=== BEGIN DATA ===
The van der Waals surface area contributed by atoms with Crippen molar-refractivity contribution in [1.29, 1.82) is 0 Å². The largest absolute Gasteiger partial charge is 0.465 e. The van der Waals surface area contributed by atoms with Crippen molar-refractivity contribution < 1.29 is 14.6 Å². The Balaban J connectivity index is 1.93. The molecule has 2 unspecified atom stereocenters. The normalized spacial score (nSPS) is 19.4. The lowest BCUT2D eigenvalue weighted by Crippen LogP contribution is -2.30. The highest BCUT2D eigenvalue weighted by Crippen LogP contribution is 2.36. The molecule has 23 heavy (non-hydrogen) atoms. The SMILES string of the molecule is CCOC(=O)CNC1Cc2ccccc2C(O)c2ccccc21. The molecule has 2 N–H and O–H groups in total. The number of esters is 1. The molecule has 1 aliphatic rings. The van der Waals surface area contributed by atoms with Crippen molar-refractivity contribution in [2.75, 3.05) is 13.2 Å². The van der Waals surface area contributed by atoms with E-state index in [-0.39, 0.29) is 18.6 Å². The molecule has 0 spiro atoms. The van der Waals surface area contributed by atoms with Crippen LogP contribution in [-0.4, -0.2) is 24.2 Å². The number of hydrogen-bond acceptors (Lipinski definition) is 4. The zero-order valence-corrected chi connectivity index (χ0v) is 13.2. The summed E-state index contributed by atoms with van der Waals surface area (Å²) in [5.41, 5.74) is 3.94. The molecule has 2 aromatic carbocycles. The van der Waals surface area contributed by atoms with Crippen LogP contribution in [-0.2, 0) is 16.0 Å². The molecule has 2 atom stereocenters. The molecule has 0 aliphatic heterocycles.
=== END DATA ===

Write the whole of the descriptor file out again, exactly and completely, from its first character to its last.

The van der Waals surface area contributed by atoms with Crippen molar-refractivity contribution in [1.29, 1.82) is 0 Å². The largest absolute Gasteiger partial charge is 0.465 e. The van der Waals surface area contributed by atoms with Crippen molar-refractivity contribution < 1.29 is 14.6 Å². The Balaban J connectivity index is 1.93. The molecule has 2 unspecified atom stereocenters. The normalized spacial score (nSPS) is 19.4. The lowest BCUT2D eigenvalue weighted by Crippen LogP contribution is -2.30. The highest BCUT2D eigenvalue weighted by Crippen LogP contribution is 2.36. The molecule has 23 heavy (non-hydrogen) atoms. The SMILES string of the molecule is CCOC(=O)CNC1Cc2ccccc2C(O)c2ccccc21. The molecule has 2 N–H and O–H groups in total. The number of esters is 1. The molecule has 1 aliphatic rings. The van der Waals surface area contributed by atoms with Crippen molar-refractivity contribution in [2.75, 3.05) is 13.2 Å². The van der Waals surface area contributed by atoms with E-state index in [-0.39, 0.29) is 18.6 Å². The molecule has 0 spiro atoms. The van der Waals surface area contributed by atoms with Crippen LogP contribution in [-0.4, -0.2) is 24.2 Å². The number of hydrogen-bond acceptors (Lipinski definition) is 4. The zero-order valence-corrected chi connectivity index (χ0v) is 13.2. The summed E-state index contributed by atoms with van der Waals surface area (Å²) in [5.41, 5.74) is 3.94. The molecule has 2 aromatic carbocycles. The van der Waals surface area contributed by atoms with Crippen LogP contribution in [-0.2, 0) is 16.0 Å². The molecule has 2 atom stereocenters. The molecule has 0 aliphatic heterocycles.